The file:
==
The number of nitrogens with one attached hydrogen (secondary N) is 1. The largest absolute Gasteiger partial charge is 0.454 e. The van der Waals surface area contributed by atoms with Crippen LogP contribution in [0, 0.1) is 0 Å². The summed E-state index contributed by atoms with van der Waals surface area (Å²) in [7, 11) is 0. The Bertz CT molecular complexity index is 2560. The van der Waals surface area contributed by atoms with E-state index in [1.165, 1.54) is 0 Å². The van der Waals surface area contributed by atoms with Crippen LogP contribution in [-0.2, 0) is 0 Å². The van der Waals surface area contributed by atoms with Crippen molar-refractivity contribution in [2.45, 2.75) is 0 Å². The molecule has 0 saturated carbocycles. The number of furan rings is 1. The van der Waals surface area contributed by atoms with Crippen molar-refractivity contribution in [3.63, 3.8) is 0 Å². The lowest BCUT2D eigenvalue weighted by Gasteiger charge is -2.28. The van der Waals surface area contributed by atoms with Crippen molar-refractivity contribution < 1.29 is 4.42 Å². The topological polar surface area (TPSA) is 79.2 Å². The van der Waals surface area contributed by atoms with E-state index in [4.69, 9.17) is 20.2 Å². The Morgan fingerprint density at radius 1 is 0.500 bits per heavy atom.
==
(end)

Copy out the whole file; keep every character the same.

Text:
The number of nitrogens with one attached hydrogen (secondary N) is 1. The largest absolute Gasteiger partial charge is 0.454 e. The van der Waals surface area contributed by atoms with Crippen LogP contribution in [0, 0.1) is 0 Å². The summed E-state index contributed by atoms with van der Waals surface area (Å²) in [7, 11) is 0. The Bertz CT molecular complexity index is 2560. The van der Waals surface area contributed by atoms with E-state index in [1.165, 1.54) is 0 Å². The van der Waals surface area contributed by atoms with Crippen LogP contribution in [-0.2, 0) is 0 Å². The van der Waals surface area contributed by atoms with Crippen molar-refractivity contribution in [2.45, 2.75) is 0 Å². The molecule has 0 saturated carbocycles. The number of furan rings is 1. The van der Waals surface area contributed by atoms with Crippen molar-refractivity contribution in [3.63, 3.8) is 0 Å². The lowest BCUT2D eigenvalue weighted by Gasteiger charge is -2.28. The van der Waals surface area contributed by atoms with Crippen molar-refractivity contribution < 1.29 is 4.42 Å². The topological polar surface area (TPSA) is 79.2 Å². The van der Waals surface area contributed by atoms with E-state index in [4.69, 9.17) is 20.2 Å². The Morgan fingerprint density at radius 1 is 0.500 bits per heavy atom.